In the run up to Tokyo 2020 we will be bringing you guest blogs from the Team GB selected athletes who will give you an insight in to their lives ahead of the Olympic Games – this month, soon to be making her third Olympic Games appearance, ILCA 6 sailor Ali Young.
An Olympic year is always crunch time in our sport. It’s the pinnacle of what we do and you have to do everything you believe you need to in order to maximise your performance for an event that only comes around once every four years…or five in this case.
This year I started working with a new coach, Charlie Baillie-Strong. He’s a good guy and from having worked with a number of smaller nations in the past, like the New Zealand Paralympic team, Malaysia and Cook Islands, he brings a different perspective and approach. He’s very detailed and analytical and good at identifying different ways we can tackle some of the areas I’m working on. I definitely believe that with his help and the support of the other guys that are part of my team, it really gives me the opportunity to get the best out of myself.
February was our first month working together and we’ve done some training blocks in Vilamoura and Lanzarote. It has been good to reconnect with my foreign training partners, the Olympic representatives from Sweden, Germany and Hungary, and we feel that the program is heading in the right direction.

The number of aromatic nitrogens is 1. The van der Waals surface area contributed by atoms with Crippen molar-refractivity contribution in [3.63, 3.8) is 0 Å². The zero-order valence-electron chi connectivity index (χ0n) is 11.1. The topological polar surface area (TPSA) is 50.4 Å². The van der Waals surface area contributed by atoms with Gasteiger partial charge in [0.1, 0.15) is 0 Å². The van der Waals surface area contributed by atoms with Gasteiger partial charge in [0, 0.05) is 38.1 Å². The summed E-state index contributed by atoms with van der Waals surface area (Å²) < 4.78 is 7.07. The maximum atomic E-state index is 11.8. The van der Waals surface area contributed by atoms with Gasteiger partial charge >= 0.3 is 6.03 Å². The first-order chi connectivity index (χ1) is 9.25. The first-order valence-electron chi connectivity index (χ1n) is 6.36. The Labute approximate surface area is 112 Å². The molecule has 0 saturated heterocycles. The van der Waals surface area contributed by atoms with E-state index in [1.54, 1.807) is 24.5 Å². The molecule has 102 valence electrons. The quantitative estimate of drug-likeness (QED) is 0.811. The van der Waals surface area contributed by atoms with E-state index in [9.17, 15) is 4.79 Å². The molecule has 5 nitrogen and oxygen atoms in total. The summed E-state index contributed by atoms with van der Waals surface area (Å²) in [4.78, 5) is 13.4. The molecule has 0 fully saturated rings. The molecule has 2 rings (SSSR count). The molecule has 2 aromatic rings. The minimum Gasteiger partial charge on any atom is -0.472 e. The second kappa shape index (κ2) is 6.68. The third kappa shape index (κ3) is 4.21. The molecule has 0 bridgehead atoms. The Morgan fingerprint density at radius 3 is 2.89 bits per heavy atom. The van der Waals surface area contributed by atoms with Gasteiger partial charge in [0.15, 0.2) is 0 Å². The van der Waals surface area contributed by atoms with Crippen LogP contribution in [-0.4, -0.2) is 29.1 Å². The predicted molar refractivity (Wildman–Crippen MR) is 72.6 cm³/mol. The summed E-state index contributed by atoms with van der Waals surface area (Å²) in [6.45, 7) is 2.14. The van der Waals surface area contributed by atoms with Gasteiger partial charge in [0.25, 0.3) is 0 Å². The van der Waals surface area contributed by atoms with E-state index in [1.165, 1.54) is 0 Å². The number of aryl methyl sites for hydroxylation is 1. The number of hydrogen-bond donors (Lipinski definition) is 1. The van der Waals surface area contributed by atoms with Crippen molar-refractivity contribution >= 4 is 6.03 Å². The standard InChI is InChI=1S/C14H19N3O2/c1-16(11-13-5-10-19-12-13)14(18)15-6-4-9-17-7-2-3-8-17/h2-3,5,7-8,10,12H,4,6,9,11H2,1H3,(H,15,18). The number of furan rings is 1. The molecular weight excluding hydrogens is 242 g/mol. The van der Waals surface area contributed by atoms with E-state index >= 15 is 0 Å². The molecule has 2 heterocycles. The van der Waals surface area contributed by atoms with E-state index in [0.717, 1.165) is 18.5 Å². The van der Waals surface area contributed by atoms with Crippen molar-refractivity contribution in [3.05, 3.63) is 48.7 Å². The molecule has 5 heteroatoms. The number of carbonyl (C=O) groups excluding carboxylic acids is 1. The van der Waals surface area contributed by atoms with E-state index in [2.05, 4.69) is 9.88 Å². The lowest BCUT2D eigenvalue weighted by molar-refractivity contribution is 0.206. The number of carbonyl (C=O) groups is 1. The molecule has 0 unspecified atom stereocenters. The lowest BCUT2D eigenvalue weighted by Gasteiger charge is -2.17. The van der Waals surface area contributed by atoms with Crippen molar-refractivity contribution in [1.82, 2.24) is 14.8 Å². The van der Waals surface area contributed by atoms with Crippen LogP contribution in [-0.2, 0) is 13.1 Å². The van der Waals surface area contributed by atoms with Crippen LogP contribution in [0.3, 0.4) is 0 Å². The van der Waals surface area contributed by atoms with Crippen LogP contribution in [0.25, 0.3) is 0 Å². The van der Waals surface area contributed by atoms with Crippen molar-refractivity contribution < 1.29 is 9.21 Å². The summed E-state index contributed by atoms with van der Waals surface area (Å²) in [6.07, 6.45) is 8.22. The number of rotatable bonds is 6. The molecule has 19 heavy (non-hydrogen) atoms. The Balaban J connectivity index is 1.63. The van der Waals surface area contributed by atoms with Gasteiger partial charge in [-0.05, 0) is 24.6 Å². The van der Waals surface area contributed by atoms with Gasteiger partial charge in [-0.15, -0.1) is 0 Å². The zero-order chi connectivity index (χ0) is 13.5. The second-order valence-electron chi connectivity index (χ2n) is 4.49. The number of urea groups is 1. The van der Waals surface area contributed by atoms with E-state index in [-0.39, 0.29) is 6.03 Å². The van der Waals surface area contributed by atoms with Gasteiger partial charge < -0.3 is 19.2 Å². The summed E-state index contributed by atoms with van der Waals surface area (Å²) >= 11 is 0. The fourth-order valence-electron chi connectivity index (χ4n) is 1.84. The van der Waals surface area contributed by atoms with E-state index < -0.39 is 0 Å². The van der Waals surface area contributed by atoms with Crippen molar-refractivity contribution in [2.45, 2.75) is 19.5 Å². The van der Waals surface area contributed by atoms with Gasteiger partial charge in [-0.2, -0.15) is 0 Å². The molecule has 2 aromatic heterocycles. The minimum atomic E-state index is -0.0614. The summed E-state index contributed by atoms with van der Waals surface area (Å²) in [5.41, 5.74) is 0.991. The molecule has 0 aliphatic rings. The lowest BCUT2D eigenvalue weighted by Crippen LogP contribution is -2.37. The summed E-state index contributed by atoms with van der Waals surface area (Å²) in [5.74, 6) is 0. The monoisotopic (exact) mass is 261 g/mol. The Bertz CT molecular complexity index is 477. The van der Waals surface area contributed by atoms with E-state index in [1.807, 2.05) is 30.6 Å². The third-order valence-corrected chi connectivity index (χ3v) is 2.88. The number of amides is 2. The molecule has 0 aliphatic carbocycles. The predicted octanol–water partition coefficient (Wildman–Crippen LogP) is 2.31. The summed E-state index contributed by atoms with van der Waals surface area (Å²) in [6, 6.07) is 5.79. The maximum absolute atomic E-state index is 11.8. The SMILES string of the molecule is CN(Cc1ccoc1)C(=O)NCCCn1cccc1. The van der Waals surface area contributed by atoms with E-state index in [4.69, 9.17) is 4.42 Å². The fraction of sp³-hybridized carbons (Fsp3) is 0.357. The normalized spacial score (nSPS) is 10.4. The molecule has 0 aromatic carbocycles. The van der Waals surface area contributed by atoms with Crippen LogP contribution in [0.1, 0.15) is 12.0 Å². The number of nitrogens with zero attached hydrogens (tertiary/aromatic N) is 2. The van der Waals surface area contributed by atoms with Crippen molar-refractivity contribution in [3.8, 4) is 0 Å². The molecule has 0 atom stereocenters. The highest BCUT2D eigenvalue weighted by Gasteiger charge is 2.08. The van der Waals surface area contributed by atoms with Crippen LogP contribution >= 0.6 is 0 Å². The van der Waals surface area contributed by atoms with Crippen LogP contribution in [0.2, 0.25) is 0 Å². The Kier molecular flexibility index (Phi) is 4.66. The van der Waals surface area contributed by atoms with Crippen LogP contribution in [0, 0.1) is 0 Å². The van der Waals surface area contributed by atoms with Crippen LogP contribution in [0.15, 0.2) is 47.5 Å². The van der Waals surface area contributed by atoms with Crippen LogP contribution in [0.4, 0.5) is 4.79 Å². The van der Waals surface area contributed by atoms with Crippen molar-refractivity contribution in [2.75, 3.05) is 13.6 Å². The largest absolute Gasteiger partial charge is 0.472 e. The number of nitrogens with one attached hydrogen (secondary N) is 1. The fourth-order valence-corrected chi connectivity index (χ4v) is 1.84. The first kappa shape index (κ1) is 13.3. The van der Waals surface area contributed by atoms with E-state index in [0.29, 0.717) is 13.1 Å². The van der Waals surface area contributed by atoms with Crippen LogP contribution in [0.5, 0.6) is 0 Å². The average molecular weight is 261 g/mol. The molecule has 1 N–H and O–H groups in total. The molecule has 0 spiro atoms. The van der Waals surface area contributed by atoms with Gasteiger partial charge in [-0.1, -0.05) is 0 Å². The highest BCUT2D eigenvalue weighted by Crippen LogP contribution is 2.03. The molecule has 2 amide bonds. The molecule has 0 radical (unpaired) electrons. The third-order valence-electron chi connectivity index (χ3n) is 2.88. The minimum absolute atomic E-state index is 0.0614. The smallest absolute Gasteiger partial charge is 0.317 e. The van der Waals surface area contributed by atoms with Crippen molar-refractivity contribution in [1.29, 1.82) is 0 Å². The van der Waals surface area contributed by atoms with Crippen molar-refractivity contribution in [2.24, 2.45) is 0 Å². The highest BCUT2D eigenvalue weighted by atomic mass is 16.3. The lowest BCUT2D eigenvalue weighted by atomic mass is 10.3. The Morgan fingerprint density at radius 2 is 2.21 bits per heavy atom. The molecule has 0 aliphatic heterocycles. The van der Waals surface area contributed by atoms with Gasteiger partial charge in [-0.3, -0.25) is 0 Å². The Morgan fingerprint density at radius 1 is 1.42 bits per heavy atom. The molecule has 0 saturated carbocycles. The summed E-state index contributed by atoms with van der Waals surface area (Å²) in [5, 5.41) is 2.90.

In Lanzarote we had a ‘coaches regatta’ which having not raced since October was a good opportunity to chip off some racing rust. We use the regattas to check in with the fleet, but mainly to see if we’ve made progress and have been targeting the right areas. With the lack of racing it is easy to fall into a bit of a comfort zone when you are training with the same people all the time. So getting back racing has been really useful to help steer our program going forwards.
After Lanzarote I came back to the UK for a while. With quarantines on return it was a chance to take a proper break from sailing. It’s good to have that break when training is intensified and in a way quarantine kind of forces that upon you – it’s just a matter of making the most of what you’ve got and what you have to do.
At the moment I’m back home in Weymouth after racing at the European Continental Qualifier in Vilamoura. As it was the final European qualifier for the Olympics it was a pretty strong and big fleet, so a great chance to see how the training has been going and check in.
I didn’t set the world alight out in Vilamoura, but I wasn’t left chasing shadows either. There was definitely some pleasing progress in areas we had been working on around starting and mindset, which suggest that what we’ve been addressing in training is on the right track. And it gives us a good platform to build off going forwards.
Looking forward to the Olympics. It’s been a different build up for everybody and not ideal conditions for anyone in regards to how they would lead in to a Games. But you have to adapt, and when the Olympics comes round I think it will be the usual suspects at the top of the fleet. There are some fantastic sailors in our fleet and it’s great to be able to compete against them.
I feel very lucky that we’ve been able to continue training and have some competitions over the past year or so despite the challenges the world faces due to Covid. It’s definitely a privilege.
I’m confident that with the support of the team around me, and a consistent approach to my training I’ll be able to execute a performance I can be proud of in Tokyo. At the end of the day you have to be careful not to choke on your aspirations and to keep focused on the processes that will guide me to a good performance.